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'It was a cry for help' say parents of a man who fell from the Bullring

The parents of a man who's fighting for his life in hospital after falling from the top floor of the Bullring at the weekend say it was a 'cry for help' after he'd been targetted by conmen.

49-year old Anthony Hollis has autism and epilepsy and his parents believe he was targetted because he's vulnerable.

The men who gained the trust of Anthony, arrived on the doorstep of his sheltered accommodation knowing his name, address and medical conditions.


Family 'feel let down' as autistic boy has funding cut because he turned six

Dad Kevin with Daniel Harrison Credit: ITV Central

Daniel Harrison has made remarkable improvements in recent months. As a baby he suffered from an acid reflex which gave him a phobia of putting things in his mouth, a problem made harder to treat by his autism.

Daniel was able to eat for the first time this year Credit: ITV Central

But this year he stopped being fed through a tube into his stomach and started eating for the first time. Now his dad Kevin is worried about his future progress. A cut in his funding for speech and language therepy was triggered by his 6th birthday.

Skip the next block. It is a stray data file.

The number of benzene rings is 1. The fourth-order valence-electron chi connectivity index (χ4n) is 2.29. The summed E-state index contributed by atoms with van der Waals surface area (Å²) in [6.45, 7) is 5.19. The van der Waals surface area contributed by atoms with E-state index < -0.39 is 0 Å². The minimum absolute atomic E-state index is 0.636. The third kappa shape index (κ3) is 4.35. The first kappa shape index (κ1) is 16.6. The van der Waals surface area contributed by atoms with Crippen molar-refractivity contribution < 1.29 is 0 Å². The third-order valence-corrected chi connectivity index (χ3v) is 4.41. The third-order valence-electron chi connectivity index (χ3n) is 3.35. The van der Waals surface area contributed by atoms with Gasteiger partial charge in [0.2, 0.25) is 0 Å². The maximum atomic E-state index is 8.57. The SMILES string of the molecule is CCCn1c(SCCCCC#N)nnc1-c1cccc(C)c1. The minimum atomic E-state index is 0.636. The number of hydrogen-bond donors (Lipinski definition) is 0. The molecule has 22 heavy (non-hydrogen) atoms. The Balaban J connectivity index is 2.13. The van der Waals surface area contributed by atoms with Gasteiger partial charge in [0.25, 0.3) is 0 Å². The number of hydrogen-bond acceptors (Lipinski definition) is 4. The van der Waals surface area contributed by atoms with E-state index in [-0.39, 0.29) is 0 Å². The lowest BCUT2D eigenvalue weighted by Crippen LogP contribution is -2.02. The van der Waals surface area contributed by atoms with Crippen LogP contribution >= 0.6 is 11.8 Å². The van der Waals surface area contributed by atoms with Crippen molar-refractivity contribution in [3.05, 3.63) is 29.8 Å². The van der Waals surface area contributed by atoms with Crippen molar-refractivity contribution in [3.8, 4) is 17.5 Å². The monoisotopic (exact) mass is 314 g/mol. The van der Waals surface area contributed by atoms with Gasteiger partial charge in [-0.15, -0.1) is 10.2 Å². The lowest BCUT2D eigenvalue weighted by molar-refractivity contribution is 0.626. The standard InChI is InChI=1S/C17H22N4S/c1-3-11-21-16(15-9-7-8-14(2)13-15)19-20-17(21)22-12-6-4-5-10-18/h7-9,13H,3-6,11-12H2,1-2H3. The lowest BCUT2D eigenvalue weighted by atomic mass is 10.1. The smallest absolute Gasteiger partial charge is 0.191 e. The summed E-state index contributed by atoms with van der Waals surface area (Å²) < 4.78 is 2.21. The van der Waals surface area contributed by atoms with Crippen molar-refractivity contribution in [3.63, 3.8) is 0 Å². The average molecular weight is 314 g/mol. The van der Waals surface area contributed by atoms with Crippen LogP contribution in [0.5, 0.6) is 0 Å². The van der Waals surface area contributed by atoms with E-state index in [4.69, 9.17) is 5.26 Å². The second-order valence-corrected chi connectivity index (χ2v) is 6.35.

Daniel Harrison suffered an acid flux when he was a baby, he has developed a phobia and refused to put food in his mouth Credit: ITV Central

We last saw Daniel in July this year just before he went to Austria for specialist treatment. The family had to raise £25,000 because the treatment is not avaible in the UK. Now the family feel they've been let down again.

This will be the first Chirstmas where Daniel can try a bit of chirstmas dinner and while improvments like that are remarkable - progress could be slower in the future.

Boy with autism has funding stopped because he turned six

Nottinghamshire Primary Care Trust says they have limited funding available Credit: ITV Central

An boy with autism from Nottinghamshire has had his speech and language therapy stopped, because he's too old. Six-year old Daniel Harrison is struggling at school without the therapy.

Nottinghamshire Primary Care Trust says they have limited funding available. His father is calling for a judicial review.


Robots teaching in Birmingham school

A school in Birmingham has been trialling a new way of teaching children with autism.

Topcliffe primary is using two robots on loan from a French technology company.

The robots can play interactive learning games and the children are rewarded with a dance when they get the answers right.

Children with autism respond well to the robots because they don't have the complex expressions of the human face.

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